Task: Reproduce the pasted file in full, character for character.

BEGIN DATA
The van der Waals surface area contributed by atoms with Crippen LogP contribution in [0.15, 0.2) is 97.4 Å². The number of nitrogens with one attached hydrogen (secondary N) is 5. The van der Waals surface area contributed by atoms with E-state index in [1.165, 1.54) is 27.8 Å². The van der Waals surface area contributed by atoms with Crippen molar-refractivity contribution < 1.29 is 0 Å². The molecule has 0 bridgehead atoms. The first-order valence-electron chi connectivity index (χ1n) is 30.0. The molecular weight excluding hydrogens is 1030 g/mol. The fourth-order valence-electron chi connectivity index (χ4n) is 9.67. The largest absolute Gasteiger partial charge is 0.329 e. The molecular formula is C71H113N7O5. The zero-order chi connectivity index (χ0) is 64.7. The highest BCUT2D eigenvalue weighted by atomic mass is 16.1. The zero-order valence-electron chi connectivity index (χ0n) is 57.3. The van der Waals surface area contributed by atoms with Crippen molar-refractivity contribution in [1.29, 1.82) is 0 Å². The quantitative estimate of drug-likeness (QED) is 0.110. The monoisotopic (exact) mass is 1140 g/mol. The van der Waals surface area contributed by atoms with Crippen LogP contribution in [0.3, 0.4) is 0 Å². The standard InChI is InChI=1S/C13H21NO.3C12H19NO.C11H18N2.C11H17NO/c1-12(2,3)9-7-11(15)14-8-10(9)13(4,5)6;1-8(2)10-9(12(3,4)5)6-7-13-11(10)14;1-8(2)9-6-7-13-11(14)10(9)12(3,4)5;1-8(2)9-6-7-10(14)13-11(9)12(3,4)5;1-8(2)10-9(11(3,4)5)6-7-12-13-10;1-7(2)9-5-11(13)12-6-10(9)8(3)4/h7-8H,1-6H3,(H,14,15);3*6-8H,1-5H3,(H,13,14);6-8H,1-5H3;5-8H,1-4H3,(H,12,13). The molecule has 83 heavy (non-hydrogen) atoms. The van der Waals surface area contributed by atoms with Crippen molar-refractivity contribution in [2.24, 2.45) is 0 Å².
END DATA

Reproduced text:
The van der Waals surface area contributed by atoms with Crippen LogP contribution in [0.15, 0.2) is 97.4 Å². The number of nitrogens with one attached hydrogen (secondary N) is 5. The van der Waals surface area contributed by atoms with E-state index in [1.165, 1.54) is 27.8 Å². The van der Waals surface area contributed by atoms with Crippen molar-refractivity contribution < 1.29 is 0 Å². The molecule has 0 bridgehead atoms. The first-order valence-electron chi connectivity index (χ1n) is 30.0. The molecular weight excluding hydrogens is 1030 g/mol. The fourth-order valence-electron chi connectivity index (χ4n) is 9.67. The largest absolute Gasteiger partial charge is 0.329 e. The molecular formula is C71H113N7O5. The zero-order chi connectivity index (χ0) is 64.7. The highest BCUT2D eigenvalue weighted by atomic mass is 16.1. The zero-order valence-electron chi connectivity index (χ0n) is 57.3. The van der Waals surface area contributed by atoms with Crippen molar-refractivity contribution in [1.29, 1.82) is 0 Å². The quantitative estimate of drug-likeness (QED) is 0.110. The monoisotopic (exact) mass is 1140 g/mol. The van der Waals surface area contributed by atoms with Crippen LogP contribution in [0.3, 0.4) is 0 Å². The standard InChI is InChI=1S/C13H21NO.3C12H19NO.C11H18N2.C11H17NO/c1-12(2,3)9-7-11(15)14-8-10(9)13(4,5)6;1-8(2)10-9(12(3,4)5)6-7-13-11(10)14;1-8(2)9-6-7-13-11(14)10(9)12(3,4)5;1-8(2)9-6-7-10(14)13-11(9)12(3,4)5;1-8(2)10-9(11(3,4)5)6-7-12-13-10;1-7(2)9-5-11(13)12-6-10(9)8(3)4/h7-8H,1-6H3,(H,14,15);3*6-8H,1-5H3,(H,13,14);6-8H,1-5H3;5-8H,1-4H3,(H,12,13). The molecule has 83 heavy (non-hydrogen) atoms. The van der Waals surface area contributed by atoms with Crippen molar-refractivity contribution in [2.24, 2.45) is 0 Å².